The Finance Ministry has justified its decision to sign a Stability Agreement withmining firm, Goldfields-Ghana.
Government through parliament last monthannounced its decision to allow Goldfields-Ghana to pay a fixed tax and royaltyrate for the next 11 years.
This decision has, however, not gone down well withsome civil society groups and even the committee that was established to reviewthe agreement granted mining firms like, Anglogold and Newmont-Ghana.
ButDeputy Finance Minister Ato Forson tells JOYBUSINESS there was no waygovernment could have declined the agreement.
"As soon as you set one precedent, in the case of Ghana, like Newmont, others doing similarinvestments will ask for similar equality. Failure to do it will mean they are going away andthat is why I said that in taxing petroleum or mineral resources in the extraction industry, youreally will have to look at what your sub-region is doing," Mr. Forsonsaid.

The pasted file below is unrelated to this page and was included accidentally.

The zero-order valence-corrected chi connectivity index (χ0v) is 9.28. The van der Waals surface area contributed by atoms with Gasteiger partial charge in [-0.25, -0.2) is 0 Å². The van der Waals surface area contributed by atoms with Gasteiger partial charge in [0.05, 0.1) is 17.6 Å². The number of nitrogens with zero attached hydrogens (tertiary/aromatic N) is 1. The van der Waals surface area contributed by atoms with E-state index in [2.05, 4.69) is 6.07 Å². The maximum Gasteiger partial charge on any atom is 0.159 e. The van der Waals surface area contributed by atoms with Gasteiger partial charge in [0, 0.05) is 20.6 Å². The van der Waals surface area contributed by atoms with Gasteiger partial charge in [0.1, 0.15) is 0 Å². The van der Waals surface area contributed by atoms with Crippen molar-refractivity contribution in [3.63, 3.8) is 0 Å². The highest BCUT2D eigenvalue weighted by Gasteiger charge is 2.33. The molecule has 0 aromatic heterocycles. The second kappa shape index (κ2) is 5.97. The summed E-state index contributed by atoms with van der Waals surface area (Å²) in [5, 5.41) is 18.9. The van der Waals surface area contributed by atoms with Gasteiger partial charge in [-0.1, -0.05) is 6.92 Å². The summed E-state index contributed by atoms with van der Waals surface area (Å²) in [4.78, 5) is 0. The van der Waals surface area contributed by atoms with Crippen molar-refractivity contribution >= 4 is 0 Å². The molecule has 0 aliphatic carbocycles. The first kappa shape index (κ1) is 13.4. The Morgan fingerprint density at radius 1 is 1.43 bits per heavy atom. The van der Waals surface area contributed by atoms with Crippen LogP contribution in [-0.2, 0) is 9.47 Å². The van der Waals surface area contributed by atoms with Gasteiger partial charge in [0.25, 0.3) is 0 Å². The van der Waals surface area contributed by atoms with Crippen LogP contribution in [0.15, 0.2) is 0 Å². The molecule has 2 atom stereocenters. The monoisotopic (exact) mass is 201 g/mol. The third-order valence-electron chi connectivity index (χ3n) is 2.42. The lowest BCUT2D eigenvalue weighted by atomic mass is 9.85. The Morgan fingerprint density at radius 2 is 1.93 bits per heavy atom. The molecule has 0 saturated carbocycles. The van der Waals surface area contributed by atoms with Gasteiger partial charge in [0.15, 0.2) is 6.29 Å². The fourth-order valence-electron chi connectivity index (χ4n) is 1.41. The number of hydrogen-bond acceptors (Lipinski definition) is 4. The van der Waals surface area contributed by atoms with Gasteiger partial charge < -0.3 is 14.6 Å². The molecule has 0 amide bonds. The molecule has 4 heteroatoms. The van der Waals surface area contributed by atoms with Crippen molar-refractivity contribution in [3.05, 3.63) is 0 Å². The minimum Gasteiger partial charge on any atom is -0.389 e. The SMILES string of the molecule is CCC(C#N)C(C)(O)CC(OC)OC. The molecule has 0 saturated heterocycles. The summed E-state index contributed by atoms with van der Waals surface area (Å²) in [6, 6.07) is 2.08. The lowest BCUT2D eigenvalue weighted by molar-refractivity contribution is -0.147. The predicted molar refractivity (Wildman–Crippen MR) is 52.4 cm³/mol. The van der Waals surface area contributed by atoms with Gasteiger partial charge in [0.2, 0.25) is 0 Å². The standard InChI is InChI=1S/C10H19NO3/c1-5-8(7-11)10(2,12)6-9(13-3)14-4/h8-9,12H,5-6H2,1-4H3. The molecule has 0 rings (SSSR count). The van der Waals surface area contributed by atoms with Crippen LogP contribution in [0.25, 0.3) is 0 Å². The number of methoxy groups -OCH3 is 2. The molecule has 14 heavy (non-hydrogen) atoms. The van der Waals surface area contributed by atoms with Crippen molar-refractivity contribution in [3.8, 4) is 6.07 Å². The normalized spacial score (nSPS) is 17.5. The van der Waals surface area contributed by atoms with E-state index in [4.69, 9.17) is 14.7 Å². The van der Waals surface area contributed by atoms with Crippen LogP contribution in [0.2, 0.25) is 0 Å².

He explained that others are benchmarking and failureto do it will meanthat things will not be as they were which means taking an investment or a financial decision.
According to Mr. Forson, they are taking a decision that would benefit thecommunity as a whole and not necessarily to look at revenue but both.
"So you dont only lookat how much you get in terms of how much you are going to benefit, the impact on job, creation, the impact on growth, add them and then form an opinion. So if you are to dwell onone side you make a mistake," he said.
According to the committee that is reviewing the stability agreements, the onegiven to Goldfields, could result in the country losing about $26 millionannually.
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